CBD Update

TTB approved this label July 18, 2017. There are very few other TTB labels that mention CANNABIS and SATIVA. Perhaps this product has hemp seeds, along the lines of this 2014 label approval. Then again, perhaps the Lithuanian product merely tastes like hemp or cannabis, as a literal reading of the label would suggest.

Though I see a few signs of cannabis and hemp, in recent approvals, I am not seeing any that mention CBD (aka, cannabidiol). CBD is one of many cannabinoids in cannabis; it is usually viewed as not intoxicating, though it may have various other impacts on brain function. This April 20, 2017 article does a good job of explaining about the barriers to seeing CBD in an alcohol beverage product, or on the label.

Although Dad and Dudes (“D&D,” the Colorado brewer) probably wanted to market something along the lines shown in the photo above, the actual federal approval is quite a bit less adventurous, as in the label image here.

The text near the green arrow, on a related approval, tends to show that D&D grudgingly banished the “additive(s)”.

The article says D&D:

will be fighting the federal government over a beer brewed with non-psychoactive CBD. …

Last September, Dad & Dudes was the talk of the town when it became the first brewery in the country to gain approval from [TTB] for a non-THC, cannabis-infused beer. The process took about a year, because the TTB required a thorough analysis of the ingredients and the recipe before it would give formula approval for Dad & Dudes’ patent-pending process and its beer.

[D&D] then announced plans for a new beer, General Washington’s Secret Stash, which would be brewed with cannabidiol — a hemp extract also known as CBD — and distributed in [a few states].

But on December 14, the U.S. Drug Enforcement Administration surprised the hemp and cannabis industries nationwide by declaring that it still considered marijuana derivatives like cannabidiol and hemp extract — even the non-psychoactive ones — to be Schedule 1 substances, just like marijuana. The announcement meant that these substances couldn’t be sold or carried across state lines, even if they are legal in some states.

It also meant that the TTB, which had granted formula approval to Dad & Dudes, no longer wanted the brewery to make the beer. The bureau gave the brewery ten days to surrender its formula.

TTB’s hemp-related policy is here and seems to date all the way back to 2000, a startlingly long time ago, in view of all the change swirling around these issues. DPF’s Lex Vini blog provides a good reminder about why it would not be prudent to plow ahead and make such products, before the policy gets thrashed about or modified:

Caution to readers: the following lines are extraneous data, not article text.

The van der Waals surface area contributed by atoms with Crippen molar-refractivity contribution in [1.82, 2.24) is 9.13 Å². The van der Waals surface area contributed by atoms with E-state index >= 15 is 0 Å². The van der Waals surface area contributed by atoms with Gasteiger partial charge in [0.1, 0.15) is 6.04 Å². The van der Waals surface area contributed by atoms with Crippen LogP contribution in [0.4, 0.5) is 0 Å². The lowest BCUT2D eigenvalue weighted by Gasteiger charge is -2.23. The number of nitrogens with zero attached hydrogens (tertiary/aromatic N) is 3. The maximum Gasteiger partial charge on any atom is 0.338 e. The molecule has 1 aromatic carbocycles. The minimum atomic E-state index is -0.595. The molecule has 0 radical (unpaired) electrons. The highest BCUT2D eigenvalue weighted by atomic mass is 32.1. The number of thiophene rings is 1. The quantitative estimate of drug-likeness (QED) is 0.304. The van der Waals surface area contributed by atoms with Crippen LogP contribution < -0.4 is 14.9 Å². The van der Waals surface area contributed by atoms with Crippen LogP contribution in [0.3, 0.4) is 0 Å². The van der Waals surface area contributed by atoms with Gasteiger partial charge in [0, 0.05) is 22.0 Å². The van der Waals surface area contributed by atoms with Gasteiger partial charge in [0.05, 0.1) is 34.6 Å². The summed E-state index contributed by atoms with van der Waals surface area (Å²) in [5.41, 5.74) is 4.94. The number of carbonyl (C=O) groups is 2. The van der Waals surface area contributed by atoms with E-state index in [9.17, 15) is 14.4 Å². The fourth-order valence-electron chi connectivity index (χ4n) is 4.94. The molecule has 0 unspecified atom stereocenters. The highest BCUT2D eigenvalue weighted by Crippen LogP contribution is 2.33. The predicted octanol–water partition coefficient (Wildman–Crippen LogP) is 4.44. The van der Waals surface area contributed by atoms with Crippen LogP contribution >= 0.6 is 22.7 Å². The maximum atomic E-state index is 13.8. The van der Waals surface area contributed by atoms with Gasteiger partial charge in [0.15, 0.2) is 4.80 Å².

California newspapers have recently reported on in-state breweries and wineries that are making CBD-infused products.  Given TTB’s treatment of Dad & Dudes Breweria, however, it is clear that the federal government believes that any such product requires a TTB-approved formula.  Moreover, given recent statements by the U.S. Attorney General, it seems unlikely that the current administration would permit TTB to grant formulas for the production of a product that involves the infusion of a Schedule I drug.  Producers engaged in making CBD-infused alcohol products absent a formula may be putting their federal licensing at risk until such time, at least, as the DEA changes its mind about the classification of marijuana extracts.

Watch this space for changes to the U.S. CBD policies.

Nutritious, Vitamin Wine

This deftly navigates the differences between FDA and TTB rules. If it had a little more alcohol, or a different type of alcohol, at least these 5 noted things probably would not fly.

  1. So far as we know, TTB does not allow electrolyte references on alcohol beverage labels.
  2. Nor does TTB allow vitamin references.
  3. From time to time in the past TTB has frowned upon prominent refresh claims on the grounds that they may imply therapeutic value.
  4. As of this writing it does not appear that TTB is ok with GMO claims.
  5. Finally, I would bet money against TTB allowing this term (nutritious).

All these claims are possible, and not suicidal, because the product is wine based, and under 7% alc./vol., such that FDA has full control over the labeling, while TTB retains control of the taxation and formula. The front label mentions that it’s a wine specialty, as here.